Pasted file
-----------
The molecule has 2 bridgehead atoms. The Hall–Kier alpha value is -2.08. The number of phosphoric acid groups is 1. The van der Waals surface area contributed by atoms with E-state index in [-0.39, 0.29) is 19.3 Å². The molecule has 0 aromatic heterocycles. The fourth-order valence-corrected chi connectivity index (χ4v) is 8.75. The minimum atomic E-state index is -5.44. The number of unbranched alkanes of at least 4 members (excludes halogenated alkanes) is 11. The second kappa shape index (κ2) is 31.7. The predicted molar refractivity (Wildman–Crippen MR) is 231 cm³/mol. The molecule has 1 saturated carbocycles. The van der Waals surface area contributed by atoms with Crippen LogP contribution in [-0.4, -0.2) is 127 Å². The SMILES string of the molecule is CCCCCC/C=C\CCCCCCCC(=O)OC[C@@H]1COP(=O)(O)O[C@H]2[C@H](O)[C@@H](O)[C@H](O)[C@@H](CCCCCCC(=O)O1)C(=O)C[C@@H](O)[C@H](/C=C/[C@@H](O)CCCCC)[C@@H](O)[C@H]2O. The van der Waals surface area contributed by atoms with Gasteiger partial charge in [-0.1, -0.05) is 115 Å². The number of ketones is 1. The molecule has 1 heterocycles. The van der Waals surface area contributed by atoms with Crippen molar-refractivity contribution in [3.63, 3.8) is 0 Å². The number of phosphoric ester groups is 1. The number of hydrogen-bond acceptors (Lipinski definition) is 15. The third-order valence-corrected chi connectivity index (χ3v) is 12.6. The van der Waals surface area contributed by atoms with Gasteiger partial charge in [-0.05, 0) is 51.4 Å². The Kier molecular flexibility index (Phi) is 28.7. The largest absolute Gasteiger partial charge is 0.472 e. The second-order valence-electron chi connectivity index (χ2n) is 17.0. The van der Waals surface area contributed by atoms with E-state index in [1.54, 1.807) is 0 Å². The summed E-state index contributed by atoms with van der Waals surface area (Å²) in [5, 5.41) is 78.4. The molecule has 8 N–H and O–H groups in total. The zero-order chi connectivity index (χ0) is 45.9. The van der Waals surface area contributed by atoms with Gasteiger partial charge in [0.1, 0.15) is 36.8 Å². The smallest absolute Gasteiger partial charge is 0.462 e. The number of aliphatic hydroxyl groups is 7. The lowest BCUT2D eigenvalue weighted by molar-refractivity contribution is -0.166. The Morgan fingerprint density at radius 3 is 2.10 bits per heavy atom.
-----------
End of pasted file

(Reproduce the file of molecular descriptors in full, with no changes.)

The molecule has 2 bridgehead atoms. The Hall–Kier alpha value is -2.08. The number of phosphoric acid groups is 1. The van der Waals surface area contributed by atoms with E-state index in [-0.39, 0.29) is 19.3 Å². The molecule has 0 aromatic heterocycles. The fourth-order valence-corrected chi connectivity index (χ4v) is 8.75. The minimum atomic E-state index is -5.44. The number of unbranched alkanes of at least 4 members (excludes halogenated alkanes) is 11. The second kappa shape index (κ2) is 31.7. The predicted molar refractivity (Wildman–Crippen MR) is 231 cm³/mol. The molecule has 1 saturated carbocycles. The van der Waals surface area contributed by atoms with Crippen LogP contribution in [-0.4, -0.2) is 127 Å². The SMILES string of the molecule is CCCCCC/C=C\CCCCCCCC(=O)OC[C@@H]1COP(=O)(O)O[C@H]2[C@H](O)[C@@H](O)[C@H](O)[C@@H](CCCCCCC(=O)O1)C(=O)C[C@@H](O)[C@H](/C=C/[C@@H](O)CCCCC)[C@@H](O)[C@H]2O. The van der Waals surface area contributed by atoms with Gasteiger partial charge in [-0.1, -0.05) is 115 Å². The number of ketones is 1. The molecule has 1 heterocycles. The van der Waals surface area contributed by atoms with Crippen molar-refractivity contribution in [3.63, 3.8) is 0 Å². The number of phosphoric ester groups is 1. The number of hydrogen-bond acceptors (Lipinski definition) is 15. The third-order valence-corrected chi connectivity index (χ3v) is 12.6. The van der Waals surface area contributed by atoms with Gasteiger partial charge in [-0.05, 0) is 51.4 Å². The Kier molecular flexibility index (Phi) is 28.7. The largest absolute Gasteiger partial charge is 0.472 e. The second-order valence-electron chi connectivity index (χ2n) is 17.0. The van der Waals surface area contributed by atoms with E-state index in [1.54, 1.807) is 0 Å². The summed E-state index contributed by atoms with van der Waals surface area (Å²) in [5, 5.41) is 78.4. The molecule has 8 N–H and O–H groups in total. The zero-order chi connectivity index (χ0) is 45.9. The van der Waals surface area contributed by atoms with Gasteiger partial charge in [0.1, 0.15) is 36.8 Å². The smallest absolute Gasteiger partial charge is 0.462 e. The number of aliphatic hydroxyl groups is 7. The lowest BCUT2D eigenvalue weighted by molar-refractivity contribution is -0.166. The Morgan fingerprint density at radius 3 is 2.10 bits per heavy atom.